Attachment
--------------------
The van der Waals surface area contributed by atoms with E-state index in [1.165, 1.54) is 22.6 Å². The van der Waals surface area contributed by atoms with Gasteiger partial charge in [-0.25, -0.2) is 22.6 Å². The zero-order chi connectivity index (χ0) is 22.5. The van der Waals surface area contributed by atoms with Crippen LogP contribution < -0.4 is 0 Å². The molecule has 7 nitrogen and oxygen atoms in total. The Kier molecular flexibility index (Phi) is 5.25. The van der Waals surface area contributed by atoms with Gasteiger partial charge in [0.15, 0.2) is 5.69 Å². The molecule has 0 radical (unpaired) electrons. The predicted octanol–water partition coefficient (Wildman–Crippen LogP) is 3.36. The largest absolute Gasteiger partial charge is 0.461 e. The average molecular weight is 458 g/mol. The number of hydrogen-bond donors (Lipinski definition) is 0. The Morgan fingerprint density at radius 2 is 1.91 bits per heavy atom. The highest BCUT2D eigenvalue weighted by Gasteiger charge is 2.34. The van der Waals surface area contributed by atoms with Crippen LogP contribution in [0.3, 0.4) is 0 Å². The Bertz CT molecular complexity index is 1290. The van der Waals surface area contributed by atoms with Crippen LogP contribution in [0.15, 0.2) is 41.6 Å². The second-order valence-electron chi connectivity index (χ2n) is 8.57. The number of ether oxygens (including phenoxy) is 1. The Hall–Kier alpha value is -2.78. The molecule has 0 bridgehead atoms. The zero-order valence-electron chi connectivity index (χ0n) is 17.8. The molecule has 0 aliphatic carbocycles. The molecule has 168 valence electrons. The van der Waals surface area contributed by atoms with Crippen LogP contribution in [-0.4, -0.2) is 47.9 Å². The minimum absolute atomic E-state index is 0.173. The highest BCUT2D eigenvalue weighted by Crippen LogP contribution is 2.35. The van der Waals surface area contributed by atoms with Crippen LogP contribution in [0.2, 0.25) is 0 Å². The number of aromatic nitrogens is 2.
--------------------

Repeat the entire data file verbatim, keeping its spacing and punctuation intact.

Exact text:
The van der Waals surface area contributed by atoms with E-state index in [1.165, 1.54) is 22.6 Å². The van der Waals surface area contributed by atoms with Gasteiger partial charge in [-0.25, -0.2) is 22.6 Å². The zero-order chi connectivity index (χ0) is 22.5. The van der Waals surface area contributed by atoms with Crippen LogP contribution < -0.4 is 0 Å². The molecule has 7 nitrogen and oxygen atoms in total. The Kier molecular flexibility index (Phi) is 5.25. The van der Waals surface area contributed by atoms with Gasteiger partial charge in [0.15, 0.2) is 5.69 Å². The molecule has 0 radical (unpaired) electrons. The predicted octanol–water partition coefficient (Wildman–Crippen LogP) is 3.36. The largest absolute Gasteiger partial charge is 0.461 e. The average molecular weight is 458 g/mol. The number of hydrogen-bond donors (Lipinski definition) is 0. The Morgan fingerprint density at radius 2 is 1.91 bits per heavy atom. The highest BCUT2D eigenvalue weighted by Gasteiger charge is 2.34. The van der Waals surface area contributed by atoms with Crippen LogP contribution in [0.3, 0.4) is 0 Å². The Bertz CT molecular complexity index is 1290. The van der Waals surface area contributed by atoms with Crippen LogP contribution in [0.15, 0.2) is 41.6 Å². The second-order valence-electron chi connectivity index (χ2n) is 8.57. The number of ether oxygens (including phenoxy) is 1. The Hall–Kier alpha value is -2.78. The molecule has 0 bridgehead atoms. The zero-order valence-electron chi connectivity index (χ0n) is 17.8. The molecule has 0 aliphatic carbocycles. The molecule has 168 valence electrons. The van der Waals surface area contributed by atoms with Crippen LogP contribution in [-0.4, -0.2) is 47.9 Å². The minimum absolute atomic E-state index is 0.173. The highest BCUT2D eigenvalue weighted by Crippen LogP contribution is 2.35. The van der Waals surface area contributed by atoms with Crippen LogP contribution in [0.2, 0.25) is 0 Å². The number of aromatic nitrogens is 2.